How to Build a Feline Pine Self-cleaning Litter Box

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Introduction: How to Build a Feline Pine Self-cleaning Litter Box

Make Feline Pine cat litter last even longer with a litter box specifically designed for it.

Cut down on sawdust, tracking, and save pellets.

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Step 1: You Will Need

Supplies:

Two litter box pans

 -  They need to be the same size on the perimeter, but one needs to be shallower than the other.  I used my old litter box as the bottom and bought another at the store.  Bring it in with you to test.

Drill and 11/64 sized bit

-  I took one pellet to the hardware store and measured this size to be the perfect size.

Ruler and pen

-  For measuring and marking the holes on the top pan.


Step 2: Measure the Holes

Flip the top pan over and space 6, 3 1/2 inch squares evenly on the surface.  They don't have to be perfect, just use this as a guide when drilling.

In each square, draw a grid spaced 1/4 inch apart. 

Where the lines intersect, you will drill a hole.

TIPS:

If you are using an existing litter pan, disinfect before measuring.



Step 3: Drill Holes

This part can be daunting.  Try to guess which square was my last.

Again, your holes don't have to be perfect, but having many holes will allow all the sawdust to sift out effectively.

TIPS:

This will create a lot of debris, have a vacuum close by.

Step 4: How to Use

Place the top pan onto the bottom pan and fill with a bag of Feline Pine or store brand pine litter. 

In the bottom pan, place a handful of pellets.  This will absorb and urine that might fall through the top pan.

When cleaning, first scoop out any feces. 

To help sift out the sawdust, stir the pellets thoroughly, the sawdust will naturally fall to the bottom while the good pellets will rise to the top.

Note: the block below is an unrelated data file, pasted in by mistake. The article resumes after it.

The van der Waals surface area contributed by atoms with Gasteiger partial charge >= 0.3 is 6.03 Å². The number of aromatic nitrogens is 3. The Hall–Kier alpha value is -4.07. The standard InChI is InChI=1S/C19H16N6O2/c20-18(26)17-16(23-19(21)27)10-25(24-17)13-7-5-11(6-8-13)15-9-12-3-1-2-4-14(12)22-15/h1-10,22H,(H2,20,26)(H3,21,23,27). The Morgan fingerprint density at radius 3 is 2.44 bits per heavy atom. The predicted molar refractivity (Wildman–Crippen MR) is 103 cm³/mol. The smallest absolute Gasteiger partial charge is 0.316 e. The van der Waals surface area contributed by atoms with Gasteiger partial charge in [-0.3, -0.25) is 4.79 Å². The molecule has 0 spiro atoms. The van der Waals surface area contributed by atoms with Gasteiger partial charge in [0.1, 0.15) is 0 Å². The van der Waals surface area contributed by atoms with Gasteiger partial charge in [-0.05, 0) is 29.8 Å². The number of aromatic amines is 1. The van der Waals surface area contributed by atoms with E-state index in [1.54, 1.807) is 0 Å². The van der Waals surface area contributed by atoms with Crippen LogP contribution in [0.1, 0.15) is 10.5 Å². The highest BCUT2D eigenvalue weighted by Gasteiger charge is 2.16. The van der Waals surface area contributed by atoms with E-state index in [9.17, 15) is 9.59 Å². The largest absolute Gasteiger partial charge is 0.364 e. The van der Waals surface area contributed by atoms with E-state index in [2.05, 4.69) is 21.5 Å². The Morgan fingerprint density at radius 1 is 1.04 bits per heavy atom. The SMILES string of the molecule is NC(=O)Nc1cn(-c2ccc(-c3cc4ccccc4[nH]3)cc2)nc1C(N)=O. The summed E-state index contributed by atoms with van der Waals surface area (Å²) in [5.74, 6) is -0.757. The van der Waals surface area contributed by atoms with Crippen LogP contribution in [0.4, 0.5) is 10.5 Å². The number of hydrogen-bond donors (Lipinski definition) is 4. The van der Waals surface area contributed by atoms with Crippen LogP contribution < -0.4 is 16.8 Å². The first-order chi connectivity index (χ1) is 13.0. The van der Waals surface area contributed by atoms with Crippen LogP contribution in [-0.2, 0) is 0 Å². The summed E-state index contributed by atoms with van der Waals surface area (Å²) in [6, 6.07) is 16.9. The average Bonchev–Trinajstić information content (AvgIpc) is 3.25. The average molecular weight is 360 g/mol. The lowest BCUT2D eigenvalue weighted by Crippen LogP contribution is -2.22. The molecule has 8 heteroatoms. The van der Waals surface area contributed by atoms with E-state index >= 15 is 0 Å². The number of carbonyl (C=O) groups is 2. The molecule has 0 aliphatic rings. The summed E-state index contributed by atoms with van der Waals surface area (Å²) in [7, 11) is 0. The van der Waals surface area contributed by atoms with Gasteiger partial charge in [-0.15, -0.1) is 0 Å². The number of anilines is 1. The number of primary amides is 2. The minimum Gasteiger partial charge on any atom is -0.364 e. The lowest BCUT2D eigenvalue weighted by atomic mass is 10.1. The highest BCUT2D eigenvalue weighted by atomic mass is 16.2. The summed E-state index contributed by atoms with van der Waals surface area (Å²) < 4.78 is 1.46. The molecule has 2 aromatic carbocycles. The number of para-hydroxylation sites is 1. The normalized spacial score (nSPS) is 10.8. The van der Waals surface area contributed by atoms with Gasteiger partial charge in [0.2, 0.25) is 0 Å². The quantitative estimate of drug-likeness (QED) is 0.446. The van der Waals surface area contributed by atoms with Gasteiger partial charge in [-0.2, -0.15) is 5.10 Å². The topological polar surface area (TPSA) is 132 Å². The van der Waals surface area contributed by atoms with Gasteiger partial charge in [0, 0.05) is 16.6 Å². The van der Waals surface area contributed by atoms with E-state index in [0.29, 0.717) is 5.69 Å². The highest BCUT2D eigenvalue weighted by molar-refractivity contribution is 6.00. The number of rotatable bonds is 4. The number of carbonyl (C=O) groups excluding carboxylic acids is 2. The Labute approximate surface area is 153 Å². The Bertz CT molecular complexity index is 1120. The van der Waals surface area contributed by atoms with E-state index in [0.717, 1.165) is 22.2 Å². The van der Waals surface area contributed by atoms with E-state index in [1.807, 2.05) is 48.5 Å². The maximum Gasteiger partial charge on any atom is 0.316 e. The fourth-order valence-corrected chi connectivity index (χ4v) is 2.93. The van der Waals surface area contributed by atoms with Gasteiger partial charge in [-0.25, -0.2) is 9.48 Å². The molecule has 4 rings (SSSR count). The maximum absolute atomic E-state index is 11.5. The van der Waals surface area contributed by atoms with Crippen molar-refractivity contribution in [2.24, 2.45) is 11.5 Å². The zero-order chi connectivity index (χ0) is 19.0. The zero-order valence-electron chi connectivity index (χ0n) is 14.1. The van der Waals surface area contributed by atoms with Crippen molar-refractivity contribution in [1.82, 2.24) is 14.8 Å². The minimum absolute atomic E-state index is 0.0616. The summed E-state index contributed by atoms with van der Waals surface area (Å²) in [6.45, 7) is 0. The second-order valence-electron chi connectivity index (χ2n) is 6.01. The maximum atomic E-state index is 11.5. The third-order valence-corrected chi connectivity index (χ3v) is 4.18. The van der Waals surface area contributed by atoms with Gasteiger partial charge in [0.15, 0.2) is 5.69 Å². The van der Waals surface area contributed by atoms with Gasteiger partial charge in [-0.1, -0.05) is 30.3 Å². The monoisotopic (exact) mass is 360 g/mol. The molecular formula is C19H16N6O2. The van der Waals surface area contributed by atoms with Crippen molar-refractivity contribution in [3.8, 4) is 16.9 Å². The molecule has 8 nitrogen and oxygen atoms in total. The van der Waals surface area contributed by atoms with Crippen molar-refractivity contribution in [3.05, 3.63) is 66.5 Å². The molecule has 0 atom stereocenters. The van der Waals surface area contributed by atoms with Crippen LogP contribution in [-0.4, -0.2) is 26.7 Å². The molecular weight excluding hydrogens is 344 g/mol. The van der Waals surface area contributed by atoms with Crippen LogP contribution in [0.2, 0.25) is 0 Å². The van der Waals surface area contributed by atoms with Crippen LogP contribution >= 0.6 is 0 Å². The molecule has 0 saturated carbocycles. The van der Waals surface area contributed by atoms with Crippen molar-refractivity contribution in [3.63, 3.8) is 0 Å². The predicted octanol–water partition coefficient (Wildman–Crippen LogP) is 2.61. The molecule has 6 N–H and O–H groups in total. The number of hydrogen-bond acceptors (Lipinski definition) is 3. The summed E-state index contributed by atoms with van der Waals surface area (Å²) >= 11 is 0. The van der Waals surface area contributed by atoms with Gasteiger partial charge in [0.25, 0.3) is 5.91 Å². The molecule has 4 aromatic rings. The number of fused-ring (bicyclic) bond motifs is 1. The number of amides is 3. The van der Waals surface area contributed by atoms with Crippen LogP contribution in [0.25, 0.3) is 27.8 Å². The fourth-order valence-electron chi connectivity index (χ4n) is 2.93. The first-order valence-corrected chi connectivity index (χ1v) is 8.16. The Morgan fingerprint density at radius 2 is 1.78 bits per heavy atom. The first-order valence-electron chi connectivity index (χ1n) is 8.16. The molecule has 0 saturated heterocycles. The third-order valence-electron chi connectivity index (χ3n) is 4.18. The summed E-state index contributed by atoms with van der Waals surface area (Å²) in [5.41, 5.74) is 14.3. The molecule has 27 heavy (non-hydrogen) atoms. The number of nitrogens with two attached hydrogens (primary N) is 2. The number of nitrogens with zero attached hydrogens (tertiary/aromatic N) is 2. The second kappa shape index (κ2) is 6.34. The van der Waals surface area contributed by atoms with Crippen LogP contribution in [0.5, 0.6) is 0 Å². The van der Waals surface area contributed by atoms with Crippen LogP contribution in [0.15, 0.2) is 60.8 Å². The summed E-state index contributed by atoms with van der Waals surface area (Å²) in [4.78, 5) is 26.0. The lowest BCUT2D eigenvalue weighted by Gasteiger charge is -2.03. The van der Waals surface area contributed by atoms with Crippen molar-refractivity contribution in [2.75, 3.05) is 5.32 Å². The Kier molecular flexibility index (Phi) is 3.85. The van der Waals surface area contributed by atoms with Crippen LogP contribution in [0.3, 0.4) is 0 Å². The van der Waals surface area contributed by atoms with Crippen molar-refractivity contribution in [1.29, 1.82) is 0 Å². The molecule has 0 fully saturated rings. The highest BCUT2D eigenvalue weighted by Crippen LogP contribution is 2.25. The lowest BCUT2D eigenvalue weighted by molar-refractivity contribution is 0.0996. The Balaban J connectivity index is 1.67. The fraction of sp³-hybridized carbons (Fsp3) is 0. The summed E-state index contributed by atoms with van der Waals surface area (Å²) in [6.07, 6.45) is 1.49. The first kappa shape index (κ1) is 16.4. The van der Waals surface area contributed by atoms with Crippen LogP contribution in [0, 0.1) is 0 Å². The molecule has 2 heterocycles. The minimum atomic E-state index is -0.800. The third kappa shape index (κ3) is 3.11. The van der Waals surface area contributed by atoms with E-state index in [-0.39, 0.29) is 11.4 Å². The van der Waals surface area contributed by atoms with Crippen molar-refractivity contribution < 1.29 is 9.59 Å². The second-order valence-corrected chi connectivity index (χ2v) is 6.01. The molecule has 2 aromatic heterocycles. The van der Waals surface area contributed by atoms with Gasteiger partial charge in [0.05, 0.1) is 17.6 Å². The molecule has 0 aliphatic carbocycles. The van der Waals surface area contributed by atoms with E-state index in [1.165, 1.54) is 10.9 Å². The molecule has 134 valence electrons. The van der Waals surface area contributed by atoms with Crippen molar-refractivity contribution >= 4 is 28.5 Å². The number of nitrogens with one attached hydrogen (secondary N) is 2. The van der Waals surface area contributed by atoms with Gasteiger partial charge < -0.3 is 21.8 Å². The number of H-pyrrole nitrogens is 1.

Bags of litter will last much longer because there is virtually no wasted pellets. 

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    36 Discussions

    0
    Treelimbjim
    Treelimbjim

    4 months ago on Introduction

    A couple of notes from my experience:
    It works!
    A) One of my 12 year old cats took to the new litter right away. The other needed a little encouragement.
    I “seeded” the box with a corner of previous brand litter and am reducing amount every change. Started with about 20% area and slowly reducing.
    B) I made a drill template using a spreadsheet whose cells were made of “o” centered.
    C) A twist bit for wood works better than a metal bit. I tried brad point, which “walks” less but the flute points hamper the penetration. Too high rpms and the bit will melt and tear. Start with a good quality, new bit— you’re going to make several hundred holes.
    D) Hole size approx 60-75% of pellet is most effective. Spacing should be > 2x hole diameter. Too close and it’s weak, too far and it’s more sifting.
    E) The high end of this project would be to use metal baking pans, used or from a restaurant supply and use a CNC to make the holes.

    0
    PNWdreams
    PNWdreams

    Reply 4 months ago

    Thank you for these detailed instructions! Did you use the shallow box within a deeper box design? and if so where did you find two such boxes?

    0
    vafnord
    vafnord

    8 years ago on Introduction

    I am torn between putting the effort into making a really great catbox, and spending that energy to just train the cats to use the toilet instead.

    0
    gonzo5680
    gonzo5680

    Reply 7 years ago on Introduction

    Toilet training was my first choice but I didn't have a spare toilet in the house to dedicate solely to the cat. One day....

    0
    Treelimbjim
    Treelimbjim

    Reply 4 months ago

    I’ll toilet train my cats when they can lift the lid

    0
    DanA9
    DanA9

    Reply 4 years ago on Introduction